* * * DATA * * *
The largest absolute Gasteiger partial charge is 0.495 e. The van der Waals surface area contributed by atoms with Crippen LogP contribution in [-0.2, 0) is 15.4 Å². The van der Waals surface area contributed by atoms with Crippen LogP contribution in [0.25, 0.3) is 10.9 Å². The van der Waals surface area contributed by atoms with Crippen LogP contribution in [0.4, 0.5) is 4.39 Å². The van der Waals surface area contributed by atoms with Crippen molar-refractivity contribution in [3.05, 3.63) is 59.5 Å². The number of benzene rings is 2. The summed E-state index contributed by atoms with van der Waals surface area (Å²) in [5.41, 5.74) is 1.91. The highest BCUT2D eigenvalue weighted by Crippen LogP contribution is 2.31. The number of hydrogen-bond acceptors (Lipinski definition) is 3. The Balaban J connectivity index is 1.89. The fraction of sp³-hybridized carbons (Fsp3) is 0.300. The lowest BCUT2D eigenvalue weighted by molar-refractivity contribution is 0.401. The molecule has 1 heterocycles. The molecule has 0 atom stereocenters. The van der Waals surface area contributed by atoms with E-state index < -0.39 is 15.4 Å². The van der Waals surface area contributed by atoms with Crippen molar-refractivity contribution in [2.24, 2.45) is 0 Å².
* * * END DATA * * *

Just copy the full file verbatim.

The largest absolute Gasteiger partial charge is 0.495 e. The van der Waals surface area contributed by atoms with Crippen LogP contribution in [-0.2, 0) is 15.4 Å². The van der Waals surface area contributed by atoms with Crippen LogP contribution in [0.25, 0.3) is 10.9 Å². The van der Waals surface area contributed by atoms with Crippen LogP contribution in [0.4, 0.5) is 4.39 Å². The van der Waals surface area contributed by atoms with Crippen molar-refractivity contribution in [3.05, 3.63) is 59.5 Å². The number of benzene rings is 2. The summed E-state index contributed by atoms with van der Waals surface area (Å²) in [5.41, 5.74) is 1.91. The highest BCUT2D eigenvalue weighted by Crippen LogP contribution is 2.31. The number of hydrogen-bond acceptors (Lipinski definition) is 3. The Balaban J connectivity index is 1.89. The fraction of sp³-hybridized carbons (Fsp3) is 0.300. The lowest BCUT2D eigenvalue weighted by molar-refractivity contribution is 0.401. The molecule has 1 heterocycles. The molecule has 0 atom stereocenters. The van der Waals surface area contributed by atoms with E-state index < -0.39 is 15.4 Å². The van der Waals surface area contributed by atoms with Crippen molar-refractivity contribution in [2.24, 2.45) is 0 Å².